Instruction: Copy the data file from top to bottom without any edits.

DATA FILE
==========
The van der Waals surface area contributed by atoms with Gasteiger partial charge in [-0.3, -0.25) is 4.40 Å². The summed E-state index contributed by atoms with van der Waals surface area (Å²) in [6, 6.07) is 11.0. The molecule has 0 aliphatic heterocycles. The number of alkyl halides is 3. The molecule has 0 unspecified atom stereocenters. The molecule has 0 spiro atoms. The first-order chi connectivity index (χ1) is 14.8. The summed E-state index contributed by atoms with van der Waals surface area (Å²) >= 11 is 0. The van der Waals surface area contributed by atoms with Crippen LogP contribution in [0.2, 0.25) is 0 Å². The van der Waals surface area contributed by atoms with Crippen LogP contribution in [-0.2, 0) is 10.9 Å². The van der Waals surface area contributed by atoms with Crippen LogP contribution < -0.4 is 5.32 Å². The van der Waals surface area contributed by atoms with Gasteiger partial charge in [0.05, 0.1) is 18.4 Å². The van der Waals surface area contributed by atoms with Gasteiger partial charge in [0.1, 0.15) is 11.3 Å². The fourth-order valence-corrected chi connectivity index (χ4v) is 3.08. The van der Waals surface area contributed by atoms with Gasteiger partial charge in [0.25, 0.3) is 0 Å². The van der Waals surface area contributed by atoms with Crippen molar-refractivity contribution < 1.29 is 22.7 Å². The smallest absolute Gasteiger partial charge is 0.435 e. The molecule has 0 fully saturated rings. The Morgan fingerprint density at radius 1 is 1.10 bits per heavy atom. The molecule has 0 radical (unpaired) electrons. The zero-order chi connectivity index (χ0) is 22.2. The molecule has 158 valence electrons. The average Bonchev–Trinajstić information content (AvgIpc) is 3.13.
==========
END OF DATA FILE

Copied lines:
The van der Waals surface area contributed by atoms with Gasteiger partial charge in [-0.3, -0.25) is 4.40 Å². The summed E-state index contributed by atoms with van der Waals surface area (Å²) in [6, 6.07) is 11.0. The molecule has 0 aliphatic heterocycles. The number of alkyl halides is 3. The molecule has 0 unspecified atom stereocenters. The molecule has 0 spiro atoms. The first-order chi connectivity index (χ1) is 14.8. The summed E-state index contributed by atoms with van der Waals surface area (Å²) >= 11 is 0. The van der Waals surface area contributed by atoms with Crippen LogP contribution in [0.2, 0.25) is 0 Å². The van der Waals surface area contributed by atoms with Crippen LogP contribution in [-0.2, 0) is 10.9 Å². The van der Waals surface area contributed by atoms with Crippen LogP contribution < -0.4 is 5.32 Å². The van der Waals surface area contributed by atoms with Gasteiger partial charge in [0.05, 0.1) is 18.4 Å². The van der Waals surface area contributed by atoms with Gasteiger partial charge in [0.1, 0.15) is 11.3 Å². The fourth-order valence-corrected chi connectivity index (χ4v) is 3.08. The van der Waals surface area contributed by atoms with Gasteiger partial charge in [0.25, 0.3) is 0 Å². The van der Waals surface area contributed by atoms with Crippen molar-refractivity contribution < 1.29 is 22.7 Å². The smallest absolute Gasteiger partial charge is 0.435 e. The molecule has 0 fully saturated rings. The Morgan fingerprint density at radius 1 is 1.10 bits per heavy atom. The molecule has 0 radical (unpaired) electrons. The zero-order chi connectivity index (χ0) is 22.2. The molecule has 158 valence electrons. The average Bonchev–Trinajstić information content (AvgIpc) is 3.13.